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CME: Fewer Cattle and Hogs to Slaughter

19 November 2014

US - Total beef, pork and poultry production for the week still is about one per cent below year ago levels, write Steve Meyer and Len Steiner.

It is interesting to note that even with grain prices tracking well below year ago levels, we have yet to turn the corner in terms of ramping up meat protein supplies in the US.

Now there are some issues with weekly data in terms of future revisions but the general trend is that we still have fewer cattle and hogs coming to slaughter while poultry supplies are not growing fast enough.

This has supported meat prices going into the holidays but the expectation is that supply increases already are in the pipeline and we should see notable increases in the coming months.

The first indication is the increase in broiler chick placements, which are currently up 3.3 per cent and broiler weights that are up 1.3 per cent.

We plan to give a preview of cattle on feed estimates once wire services report on analyst estimates tomorrow but there is one factor that we wanted to highlight before that discussion - imports of feeder cattle from our two North American neighbours.

As you can see from the charts below, there is significant seasonality in terms of cattle flows, reflecting production patterns and the end of pasture feeding.

We scaled the charts in exactly the same way so you can see the relative importance of these two counties in terms of weekly feeder cattle flows.

Mexico is by far a much more significant contributor to US feeder cattle supplies, especially during the fourth quarter. Availability of Mexican feeder cattle is particularly important for feedlots in five states (TX, OK, NM, AZ and CA).

Mexican feeder cattle generally make up about 15 per cent of placements in these five states although, during certain months in the last five years, placements of Mexican cattle have accounted for as much as 35 per cent of all placements.

So far imports of Mexican feeder cattle are in line with year ago levels and thus should have limited impact in skewing the year/year change in overall placement numbers.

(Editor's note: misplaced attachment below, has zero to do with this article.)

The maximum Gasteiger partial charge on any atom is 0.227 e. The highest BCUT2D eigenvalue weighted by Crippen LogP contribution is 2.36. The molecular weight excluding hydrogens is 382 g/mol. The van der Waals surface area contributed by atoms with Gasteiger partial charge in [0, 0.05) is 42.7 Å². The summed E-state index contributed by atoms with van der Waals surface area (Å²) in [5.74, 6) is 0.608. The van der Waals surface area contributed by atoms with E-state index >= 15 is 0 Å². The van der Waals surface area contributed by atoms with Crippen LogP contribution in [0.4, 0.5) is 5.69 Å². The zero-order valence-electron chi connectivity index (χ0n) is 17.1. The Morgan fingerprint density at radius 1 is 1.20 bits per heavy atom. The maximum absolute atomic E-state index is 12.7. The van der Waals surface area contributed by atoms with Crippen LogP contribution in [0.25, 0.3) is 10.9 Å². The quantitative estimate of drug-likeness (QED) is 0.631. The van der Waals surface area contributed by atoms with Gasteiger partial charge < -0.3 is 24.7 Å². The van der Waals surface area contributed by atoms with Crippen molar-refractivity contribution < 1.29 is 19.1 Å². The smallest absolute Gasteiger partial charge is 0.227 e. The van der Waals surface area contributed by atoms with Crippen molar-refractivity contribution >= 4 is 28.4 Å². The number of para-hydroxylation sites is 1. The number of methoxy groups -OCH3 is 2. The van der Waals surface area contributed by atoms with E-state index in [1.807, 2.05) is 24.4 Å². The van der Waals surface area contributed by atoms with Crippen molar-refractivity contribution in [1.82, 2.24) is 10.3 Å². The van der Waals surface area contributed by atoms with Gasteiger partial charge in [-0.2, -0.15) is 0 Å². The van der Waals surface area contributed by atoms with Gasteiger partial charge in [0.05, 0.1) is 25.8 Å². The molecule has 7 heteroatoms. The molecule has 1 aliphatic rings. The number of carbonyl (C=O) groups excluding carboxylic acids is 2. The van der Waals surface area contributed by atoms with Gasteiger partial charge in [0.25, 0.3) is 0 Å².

For the period 29 September—1 November, imports of feeder cattle from Mexico were 101,652 head, 1769 head (+1.8 per cent) compared to a year ago levels.

For the year, however, imports of Mexican feeder cattle are up, thanks in large part to record prices for feeder cattle in the US and a very strong US dollar.

It is important to recognise what higher imports of Mexican feeder cattle imply at a time when overall cattle numbers in Mexico continue to plummet—the domestic feeding industry in Mexico likely will continue to shrink as more cattle go north rather than into local feedlots.

This will continue to make for an increasingly challenging environment for Mexican packing plants, especially some of the smaller operations in the Northern part of the country.

So far this year (though 8 November), the US has imported 824,633 head of feeder cattle from Mexico.

Imports of feeder heifers at 181,313 head are up 40,907 head (+29 per cent) while imports of feeder steers at 643,320 head are up 59,203 head (+10 per cent).

While larger than a year ago, however, these volumes still are quite a bit smaller than what we saw in 2012, when drought forced a significant liquidation of the Mexican cattle herd and Mexico shipped almost 1.5 million head of feeder cattle to US feedlots.

The expectation is for more Mexican feeder cattle to become available in November and early December. Last year, imports of Mexican feeder cattle to the US in November were almost 124,000 head, or about seven per cent of the total number of cattle placed on feed in November 2013.

It remains to be seen whether that volume is sustained again this year and how that impacts overall feedlot placements at the end of the year.

Imports of Canadian feeder cattle are tracking significantly higher than a year ago and the increase is significant enough to impact the overall placement estimates. For the period 29 September - 1 November, imports of Canadian feeder cattle were 66,978 head, some 34,345 head (+105 per cent).

This increase in Canadian feeder imports likely contributed about 1.2 per cent points to the overall placement number in October.


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